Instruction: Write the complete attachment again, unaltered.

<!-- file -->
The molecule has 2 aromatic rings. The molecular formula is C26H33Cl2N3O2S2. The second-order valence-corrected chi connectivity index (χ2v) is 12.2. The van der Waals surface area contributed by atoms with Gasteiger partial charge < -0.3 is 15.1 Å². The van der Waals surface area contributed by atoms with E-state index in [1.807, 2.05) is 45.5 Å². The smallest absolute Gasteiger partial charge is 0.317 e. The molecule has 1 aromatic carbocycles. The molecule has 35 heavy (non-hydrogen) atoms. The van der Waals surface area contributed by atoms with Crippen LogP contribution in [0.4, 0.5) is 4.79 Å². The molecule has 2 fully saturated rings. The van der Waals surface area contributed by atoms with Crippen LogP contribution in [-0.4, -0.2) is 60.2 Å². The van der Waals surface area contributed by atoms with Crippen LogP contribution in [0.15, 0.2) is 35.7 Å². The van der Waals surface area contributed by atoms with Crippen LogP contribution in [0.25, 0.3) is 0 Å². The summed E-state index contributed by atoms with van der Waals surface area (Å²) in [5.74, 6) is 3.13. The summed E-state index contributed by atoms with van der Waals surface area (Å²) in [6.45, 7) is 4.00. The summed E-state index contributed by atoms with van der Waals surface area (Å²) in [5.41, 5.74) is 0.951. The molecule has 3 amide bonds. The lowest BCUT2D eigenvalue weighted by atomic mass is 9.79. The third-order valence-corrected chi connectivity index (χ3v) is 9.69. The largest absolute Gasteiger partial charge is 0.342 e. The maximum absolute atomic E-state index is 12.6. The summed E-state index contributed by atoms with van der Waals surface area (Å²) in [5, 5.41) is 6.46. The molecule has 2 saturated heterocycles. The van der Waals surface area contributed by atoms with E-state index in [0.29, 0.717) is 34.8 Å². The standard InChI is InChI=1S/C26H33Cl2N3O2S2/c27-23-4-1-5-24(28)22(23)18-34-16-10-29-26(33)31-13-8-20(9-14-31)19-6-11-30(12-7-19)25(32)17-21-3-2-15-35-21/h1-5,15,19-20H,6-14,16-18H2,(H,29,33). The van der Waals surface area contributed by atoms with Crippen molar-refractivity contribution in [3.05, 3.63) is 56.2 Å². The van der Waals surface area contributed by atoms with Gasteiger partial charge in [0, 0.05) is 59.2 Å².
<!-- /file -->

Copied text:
The molecule has 2 aromatic rings. The molecular formula is C26H33Cl2N3O2S2. The second-order valence-corrected chi connectivity index (χ2v) is 12.2. The van der Waals surface area contributed by atoms with Gasteiger partial charge < -0.3 is 15.1 Å². The van der Waals surface area contributed by atoms with E-state index in [1.807, 2.05) is 45.5 Å². The smallest absolute Gasteiger partial charge is 0.317 e. The molecule has 1 aromatic carbocycles. The molecule has 35 heavy (non-hydrogen) atoms. The van der Waals surface area contributed by atoms with Crippen LogP contribution in [0.4, 0.5) is 4.79 Å². The molecule has 2 fully saturated rings. The van der Waals surface area contributed by atoms with Crippen LogP contribution in [-0.4, -0.2) is 60.2 Å². The van der Waals surface area contributed by atoms with Crippen LogP contribution in [0.15, 0.2) is 35.7 Å². The van der Waals surface area contributed by atoms with Crippen LogP contribution in [0.25, 0.3) is 0 Å². The summed E-state index contributed by atoms with van der Waals surface area (Å²) in [5.74, 6) is 3.13. The summed E-state index contributed by atoms with van der Waals surface area (Å²) in [6.45, 7) is 4.00. The summed E-state index contributed by atoms with van der Waals surface area (Å²) in [5.41, 5.74) is 0.951. The molecule has 3 amide bonds. The lowest BCUT2D eigenvalue weighted by atomic mass is 9.79. The third-order valence-corrected chi connectivity index (χ3v) is 9.69. The largest absolute Gasteiger partial charge is 0.342 e. The maximum absolute atomic E-state index is 12.6. The summed E-state index contributed by atoms with van der Waals surface area (Å²) in [5, 5.41) is 6.46. The molecule has 2 saturated heterocycles. The van der Waals surface area contributed by atoms with E-state index in [0.29, 0.717) is 34.8 Å². The standard InChI is InChI=1S/C26H33Cl2N3O2S2/c27-23-4-1-5-24(28)22(23)18-34-16-10-29-26(33)31-13-8-20(9-14-31)19-6-11-30(12-7-19)25(32)17-21-3-2-15-35-21/h1-5,15,19-20H,6-14,16-18H2,(H,29,33). The van der Waals surface area contributed by atoms with Crippen molar-refractivity contribution in [3.05, 3.63) is 56.2 Å². The van der Waals surface area contributed by atoms with Gasteiger partial charge in [0, 0.05) is 59.2 Å².